BlackBerry Ltd. shares have been on a hot streak — rising more than 60 per cent in recent weeks — and one technology analyst thinks some of the company's new products have the potential to help push the stock to $45 US in three years. Source
  • Malicious hackers say they demanded $50,000 ransom for stolen Bell data

    Economic CBC News
    A pair of malicious hackers say they demanded that Bell pay a $50,000 US ransom to prevent stolen customer data from being shared online, according to a person claiming responsibility for the theft. That person — who communicated with CBC News via encrypted chat using the handle "exodus" — says a ransom email was sent to Bell on May 5, detailing the extent of the breach and the thieves' terms. Source
  • Kinder Morgan announces final investment decision on Trans Mountain pipeline

    Economic CTV News
    VANCOUVER -- Kinder Morgan says it will proceed with the $7.4-billion Trans Mountain pipeline expansion as long as it secures satisfactory financing for the project through its initial public offering. The Texas-based company, in conjunction with its indirect subsidiary Kinder Morgan Canada, announced on Thursday its final investment decision on the project, which is conditional on the successful completion of the IPO. Source
  • Amazon opens first brick and mortar New York bookshop

    Economic CTV News
    Online retail giant Amazon on Thursday opened its first brick and mortar bookstore in New York, selling a limited range of its highest-rated books and letting customers browse products as in times gone by. Amazon, which launched as an online bookseller in 1995 but which now sells everything from designer clothes to groceries, bided its time before venturing into the US cultural capital. Source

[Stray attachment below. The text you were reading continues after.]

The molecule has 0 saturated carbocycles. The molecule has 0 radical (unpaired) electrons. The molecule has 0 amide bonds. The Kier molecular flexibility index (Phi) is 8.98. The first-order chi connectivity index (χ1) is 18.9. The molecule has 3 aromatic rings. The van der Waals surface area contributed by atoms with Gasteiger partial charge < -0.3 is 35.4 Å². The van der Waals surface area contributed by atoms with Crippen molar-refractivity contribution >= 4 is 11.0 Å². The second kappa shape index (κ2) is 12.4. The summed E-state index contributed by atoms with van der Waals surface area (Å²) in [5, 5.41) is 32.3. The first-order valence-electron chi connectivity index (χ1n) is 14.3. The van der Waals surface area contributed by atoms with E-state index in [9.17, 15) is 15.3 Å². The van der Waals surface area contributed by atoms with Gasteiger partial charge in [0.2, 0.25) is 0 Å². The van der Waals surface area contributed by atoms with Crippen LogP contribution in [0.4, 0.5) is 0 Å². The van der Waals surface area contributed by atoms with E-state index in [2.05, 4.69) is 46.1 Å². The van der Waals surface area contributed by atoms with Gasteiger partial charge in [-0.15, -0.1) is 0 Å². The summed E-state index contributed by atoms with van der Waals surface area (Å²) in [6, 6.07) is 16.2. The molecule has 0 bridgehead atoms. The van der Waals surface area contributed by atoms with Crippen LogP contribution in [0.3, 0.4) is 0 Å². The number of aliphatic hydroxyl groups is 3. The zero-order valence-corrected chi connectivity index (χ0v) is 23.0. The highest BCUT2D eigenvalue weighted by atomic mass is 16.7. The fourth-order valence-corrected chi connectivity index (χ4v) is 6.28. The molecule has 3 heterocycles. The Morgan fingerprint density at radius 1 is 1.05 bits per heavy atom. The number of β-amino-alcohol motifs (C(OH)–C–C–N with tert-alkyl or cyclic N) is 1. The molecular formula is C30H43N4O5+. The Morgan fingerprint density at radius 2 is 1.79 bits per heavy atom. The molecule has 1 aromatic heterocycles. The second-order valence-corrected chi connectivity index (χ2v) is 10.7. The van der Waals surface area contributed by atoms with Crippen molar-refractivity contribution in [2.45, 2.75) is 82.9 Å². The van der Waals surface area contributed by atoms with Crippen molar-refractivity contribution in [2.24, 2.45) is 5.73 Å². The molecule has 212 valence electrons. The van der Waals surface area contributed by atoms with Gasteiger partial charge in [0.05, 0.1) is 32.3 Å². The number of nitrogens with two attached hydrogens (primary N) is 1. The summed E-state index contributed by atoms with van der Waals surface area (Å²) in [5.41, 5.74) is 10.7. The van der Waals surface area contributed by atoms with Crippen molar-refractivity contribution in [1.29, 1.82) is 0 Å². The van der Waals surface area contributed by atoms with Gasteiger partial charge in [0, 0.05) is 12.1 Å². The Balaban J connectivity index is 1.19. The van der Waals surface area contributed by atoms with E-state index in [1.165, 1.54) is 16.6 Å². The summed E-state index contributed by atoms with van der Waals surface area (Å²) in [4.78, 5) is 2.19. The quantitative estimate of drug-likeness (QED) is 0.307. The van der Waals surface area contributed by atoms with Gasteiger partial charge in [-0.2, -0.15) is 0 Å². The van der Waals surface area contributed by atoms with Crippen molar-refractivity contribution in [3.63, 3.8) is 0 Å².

• Ontario threatens its own protectionism in fight against Texas Buy American bill

    Economic CTV News
    TORONTO - Ontario has hired lobbyists in Texas and is threatening protectionist measures of its own as it tries to convince state officials not to pass a Buy American bill. Premier Kathleen Wynne claimed victory last month after a successful Ontario push to stop similar provisions in New York state. Source
  • Alberta Energy Regulator to reconsider Suncor tailings plan it rejected

    Economic CTV News
    CALGARY -- Alberta's energy watchdog has agreed to reconsider its rejection of a plan by oilsands giant Suncor to clean up its tailings ponds. The Alberta Energy Regulator denied the Calgary-based company's applications in March, saying they did not satisfy requirements and a new proposal was needed. Source
  • Bank CEOs say Home Capital issues not widespread

    Economic CTV News
    TORONTO -- The CEOs of two of Canada's biggest banks say liquidity troubles at mortgage lender Home Capital are not indicative of a broader problem, but they are monitoring their mortgage portfolios in light of concerns about high house prices. Source
  • Payment systems modernization long overdue: BoC official

    Economic CTV News
    OTTAWA -- A senior Bank of Canada official says modernization of the country's core payments infrastructure is long overdue amid the rapid advance of new technologies -- and the risks that accompany them. In prepared remarks of a speech, deputy bank governor Sylvain Leduc says the system must be able to keep up with new payment options that, in recent years, have included innovations like PayPal, e-transfers and Apple Pay. Source